It is no coincidence that organizational climate is measured. The organizational climate in relation to PSA has an important impact on work factors (workload and resources) and therefore also on the mental health and well-being of employees. Maureen Dollard, an Australian researcher and one of the most important scholars in the field, describes the organizational climate in relation to PSA as a “cause of causes” (Dollard and Packer, 2010). For example, an unfavorable organizational climate is associated with high workload (e.g. time pressure, emotional burden, bullying behavior) and lack of resources at work (e.g. autonomy, social support from manager, opportunities to rest and recover while working). These unfavorable work factors can subsequently lead to negative consequences for mental health and well-being, such as an increased risk of complaints of burnout and job dissatisfaction. On the other hand, a favorable organizational climate, where attention is paid to preventing overload and maintaining mental health, can lead to fewer complaints of overload and increased enthusiasm. Evidence for this has been provided in several longitudinal studies (Dollard and Bakker, 2010; Dollard and colleagues, 2012; Hu and colleagues, 2022).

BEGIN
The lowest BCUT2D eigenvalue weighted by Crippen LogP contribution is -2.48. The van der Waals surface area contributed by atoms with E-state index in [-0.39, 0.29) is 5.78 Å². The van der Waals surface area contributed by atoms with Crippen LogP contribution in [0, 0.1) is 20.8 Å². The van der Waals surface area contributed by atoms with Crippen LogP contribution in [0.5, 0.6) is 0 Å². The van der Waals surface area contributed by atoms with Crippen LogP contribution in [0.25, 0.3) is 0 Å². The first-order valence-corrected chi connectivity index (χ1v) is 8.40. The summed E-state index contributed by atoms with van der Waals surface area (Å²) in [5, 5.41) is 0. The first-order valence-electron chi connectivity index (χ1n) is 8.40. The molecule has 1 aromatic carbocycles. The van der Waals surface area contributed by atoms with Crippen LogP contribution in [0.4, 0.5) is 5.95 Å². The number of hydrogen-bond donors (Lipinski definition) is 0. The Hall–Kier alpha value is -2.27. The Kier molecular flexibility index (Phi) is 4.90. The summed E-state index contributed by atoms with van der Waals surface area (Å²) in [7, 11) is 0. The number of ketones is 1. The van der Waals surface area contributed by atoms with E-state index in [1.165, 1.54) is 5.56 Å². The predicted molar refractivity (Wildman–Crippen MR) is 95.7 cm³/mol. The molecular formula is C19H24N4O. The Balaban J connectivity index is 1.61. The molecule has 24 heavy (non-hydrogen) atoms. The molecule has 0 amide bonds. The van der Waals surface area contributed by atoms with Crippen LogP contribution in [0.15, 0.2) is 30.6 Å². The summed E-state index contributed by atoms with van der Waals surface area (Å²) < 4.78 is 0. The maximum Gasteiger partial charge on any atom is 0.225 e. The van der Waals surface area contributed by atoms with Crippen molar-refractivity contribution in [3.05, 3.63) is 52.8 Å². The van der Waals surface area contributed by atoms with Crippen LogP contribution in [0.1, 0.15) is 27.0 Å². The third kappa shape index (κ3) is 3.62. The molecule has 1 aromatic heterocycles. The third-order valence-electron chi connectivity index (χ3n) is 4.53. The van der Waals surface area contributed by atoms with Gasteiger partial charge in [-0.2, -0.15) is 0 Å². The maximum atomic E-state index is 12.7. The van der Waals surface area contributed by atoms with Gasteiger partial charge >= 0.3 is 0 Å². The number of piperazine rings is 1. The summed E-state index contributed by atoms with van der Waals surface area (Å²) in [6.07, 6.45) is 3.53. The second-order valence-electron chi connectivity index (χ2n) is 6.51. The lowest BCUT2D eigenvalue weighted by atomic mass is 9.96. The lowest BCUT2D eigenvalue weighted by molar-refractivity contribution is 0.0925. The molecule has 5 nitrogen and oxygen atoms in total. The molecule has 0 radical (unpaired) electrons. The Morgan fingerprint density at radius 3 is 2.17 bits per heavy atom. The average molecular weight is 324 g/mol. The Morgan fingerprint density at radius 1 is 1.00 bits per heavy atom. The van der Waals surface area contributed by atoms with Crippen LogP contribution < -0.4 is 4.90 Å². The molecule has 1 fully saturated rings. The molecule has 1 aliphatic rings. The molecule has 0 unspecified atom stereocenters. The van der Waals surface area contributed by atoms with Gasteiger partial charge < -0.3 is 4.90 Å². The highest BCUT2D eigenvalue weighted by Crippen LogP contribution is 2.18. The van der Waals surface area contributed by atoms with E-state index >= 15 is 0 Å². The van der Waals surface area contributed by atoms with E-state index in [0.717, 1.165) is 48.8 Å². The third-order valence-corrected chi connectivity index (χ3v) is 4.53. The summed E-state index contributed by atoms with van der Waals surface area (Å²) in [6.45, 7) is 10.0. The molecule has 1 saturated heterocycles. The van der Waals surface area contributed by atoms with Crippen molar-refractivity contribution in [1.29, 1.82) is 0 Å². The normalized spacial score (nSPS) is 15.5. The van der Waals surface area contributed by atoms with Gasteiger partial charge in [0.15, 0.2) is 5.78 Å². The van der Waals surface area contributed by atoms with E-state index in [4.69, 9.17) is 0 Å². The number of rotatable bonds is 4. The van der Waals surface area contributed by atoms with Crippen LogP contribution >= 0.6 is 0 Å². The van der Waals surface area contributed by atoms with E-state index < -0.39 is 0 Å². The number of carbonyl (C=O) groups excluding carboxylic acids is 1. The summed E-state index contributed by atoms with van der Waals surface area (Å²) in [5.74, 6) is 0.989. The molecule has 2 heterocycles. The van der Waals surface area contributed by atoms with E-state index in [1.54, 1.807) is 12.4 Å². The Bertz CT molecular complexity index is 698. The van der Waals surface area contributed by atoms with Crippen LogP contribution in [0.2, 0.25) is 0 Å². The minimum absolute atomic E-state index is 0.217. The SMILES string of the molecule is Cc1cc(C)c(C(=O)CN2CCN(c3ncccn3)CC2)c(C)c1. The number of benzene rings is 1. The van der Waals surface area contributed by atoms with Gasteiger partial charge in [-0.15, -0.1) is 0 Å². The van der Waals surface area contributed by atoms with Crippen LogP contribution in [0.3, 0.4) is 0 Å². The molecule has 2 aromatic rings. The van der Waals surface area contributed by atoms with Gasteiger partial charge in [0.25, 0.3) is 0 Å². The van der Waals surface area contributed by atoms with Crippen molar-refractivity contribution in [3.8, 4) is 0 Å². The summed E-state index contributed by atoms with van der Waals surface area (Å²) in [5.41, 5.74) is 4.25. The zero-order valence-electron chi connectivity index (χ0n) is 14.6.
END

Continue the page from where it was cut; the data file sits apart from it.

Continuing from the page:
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First results of the LAD project

Twenty-eight groups of clinicians participating in the LAD project completed the baseline measurement. Based on available benchmark data (Bailey and colleagues, 2015), only a few physician groups appear to have an appropriate regulatory climate regarding PSA. Almost all physician groups fall into the “unfavorable” category. The interesting thing about the baseline measurement is that it has become clear how the organizational climate in terms of PSA, work factors (workload and resources) and indicators of sustainable employability are interconnected. For example, data suggest that an unfavorable organizational climate is associated with higher workload, particularly high time pressure, more emotional burden and more references to bullying behavior. The link to resources is even stronger: a less favorable organizational climate, for example, leads to less social support from the manager, less autonomy at work, more understaffing and poor internal communication. Finally, we see that physicians who work in an unfavorable organizational climate are less satisfied with their jobs, more often consider leaving the organization, have more complaints of burnout, and are less motivated. These results are consistent with the previous studies mentioned and confirm the importance of a good organizational climate.

Improvements